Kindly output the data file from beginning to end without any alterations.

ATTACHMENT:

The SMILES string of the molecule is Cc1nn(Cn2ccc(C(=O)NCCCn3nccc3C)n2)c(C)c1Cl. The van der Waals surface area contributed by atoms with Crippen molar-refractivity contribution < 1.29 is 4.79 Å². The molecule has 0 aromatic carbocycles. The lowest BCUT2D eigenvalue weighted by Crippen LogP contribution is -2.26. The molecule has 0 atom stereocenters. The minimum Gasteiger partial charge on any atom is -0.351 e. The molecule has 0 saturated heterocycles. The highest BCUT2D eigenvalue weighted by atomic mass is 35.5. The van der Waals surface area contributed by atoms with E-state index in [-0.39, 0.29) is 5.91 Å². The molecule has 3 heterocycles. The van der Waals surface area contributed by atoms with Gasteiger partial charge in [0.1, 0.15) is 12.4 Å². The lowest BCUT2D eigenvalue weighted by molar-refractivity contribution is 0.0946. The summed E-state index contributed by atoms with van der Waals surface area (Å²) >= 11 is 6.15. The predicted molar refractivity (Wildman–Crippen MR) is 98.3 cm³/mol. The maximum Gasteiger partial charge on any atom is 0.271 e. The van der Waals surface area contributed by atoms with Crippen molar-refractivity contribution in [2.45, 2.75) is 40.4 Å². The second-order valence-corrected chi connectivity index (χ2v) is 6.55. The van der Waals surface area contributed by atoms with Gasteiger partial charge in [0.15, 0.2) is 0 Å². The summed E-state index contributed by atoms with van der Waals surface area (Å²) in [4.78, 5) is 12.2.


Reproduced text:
The SMILES string of the molecule is Cc1nn(Cn2ccc(C(=O)NCCCn3nccc3C)n2)c(C)c1Cl. The van der Waals surface area contributed by atoms with Crippen molar-refractivity contribution < 1.29 is 4.79 Å². The molecule has 0 aromatic carbocycles. The lowest BCUT2D eigenvalue weighted by Crippen LogP contribution is -2.26. The molecule has 0 atom stereocenters. The minimum Gasteiger partial charge on any atom is -0.351 e. The molecule has 0 saturated heterocycles. The highest BCUT2D eigenvalue weighted by atomic mass is 35.5. The van der Waals surface area contributed by atoms with E-state index in [-0.39, 0.29) is 5.91 Å². The molecule has 3 heterocycles. The van der Waals surface area contributed by atoms with Gasteiger partial charge in [0.1, 0.15) is 12.4 Å². The lowest BCUT2D eigenvalue weighted by molar-refractivity contribution is 0.0946. The summed E-state index contributed by atoms with van der Waals surface area (Å²) >= 11 is 6.15. The predicted molar refractivity (Wildman–Crippen MR) is 98.3 cm³/mol. The maximum Gasteiger partial charge on any atom is 0.271 e. The van der Waals surface area contributed by atoms with Crippen molar-refractivity contribution in [2.45, 2.75) is 40.4 Å². The second-order valence-corrected chi connectivity index (χ2v) is 6.55. The van der Waals surface area contributed by atoms with Gasteiger partial charge in [0.15, 0.2) is 0 Å². The summed E-state index contributed by atoms with van der Waals surface area (Å²) in [4.78, 5) is 12.2.